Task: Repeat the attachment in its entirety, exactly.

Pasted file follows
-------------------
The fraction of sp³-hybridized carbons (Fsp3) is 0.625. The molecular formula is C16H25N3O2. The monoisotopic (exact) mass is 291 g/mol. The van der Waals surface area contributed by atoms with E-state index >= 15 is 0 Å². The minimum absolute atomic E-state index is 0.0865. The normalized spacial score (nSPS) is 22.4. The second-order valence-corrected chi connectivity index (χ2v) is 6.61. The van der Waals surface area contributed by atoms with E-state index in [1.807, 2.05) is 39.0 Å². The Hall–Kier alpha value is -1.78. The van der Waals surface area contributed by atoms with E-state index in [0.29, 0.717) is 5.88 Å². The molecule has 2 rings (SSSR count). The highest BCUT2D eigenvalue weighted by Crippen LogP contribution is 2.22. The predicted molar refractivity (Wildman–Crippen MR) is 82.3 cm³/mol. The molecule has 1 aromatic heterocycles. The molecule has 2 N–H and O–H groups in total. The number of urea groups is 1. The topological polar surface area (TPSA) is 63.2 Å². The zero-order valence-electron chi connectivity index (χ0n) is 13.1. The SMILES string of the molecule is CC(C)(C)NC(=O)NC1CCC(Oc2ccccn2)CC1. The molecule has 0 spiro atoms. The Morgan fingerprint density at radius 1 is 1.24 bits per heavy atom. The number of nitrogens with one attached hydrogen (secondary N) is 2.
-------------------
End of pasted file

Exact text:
The fraction of sp³-hybridized carbons (Fsp3) is 0.625. The molecular formula is C16H25N3O2. The monoisotopic (exact) mass is 291 g/mol. The van der Waals surface area contributed by atoms with E-state index >= 15 is 0 Å². The minimum absolute atomic E-state index is 0.0865. The normalized spacial score (nSPS) is 22.4. The second-order valence-corrected chi connectivity index (χ2v) is 6.61. The van der Waals surface area contributed by atoms with E-state index in [1.807, 2.05) is 39.0 Å². The Hall–Kier alpha value is -1.78. The van der Waals surface area contributed by atoms with E-state index in [0.29, 0.717) is 5.88 Å². The molecule has 2 rings (SSSR count). The highest BCUT2D eigenvalue weighted by Crippen LogP contribution is 2.22. The predicted molar refractivity (Wildman–Crippen MR) is 82.3 cm³/mol. The molecule has 1 aromatic heterocycles. The molecule has 2 N–H and O–H groups in total. The number of urea groups is 1. The topological polar surface area (TPSA) is 63.2 Å². The zero-order valence-electron chi connectivity index (χ0n) is 13.1. The SMILES string of the molecule is CC(C)(C)NC(=O)NC1CCC(Oc2ccccn2)CC1. The molecule has 0 spiro atoms. The Morgan fingerprint density at radius 1 is 1.24 bits per heavy atom. The number of nitrogens with one attached hydrogen (secondary N) is 2.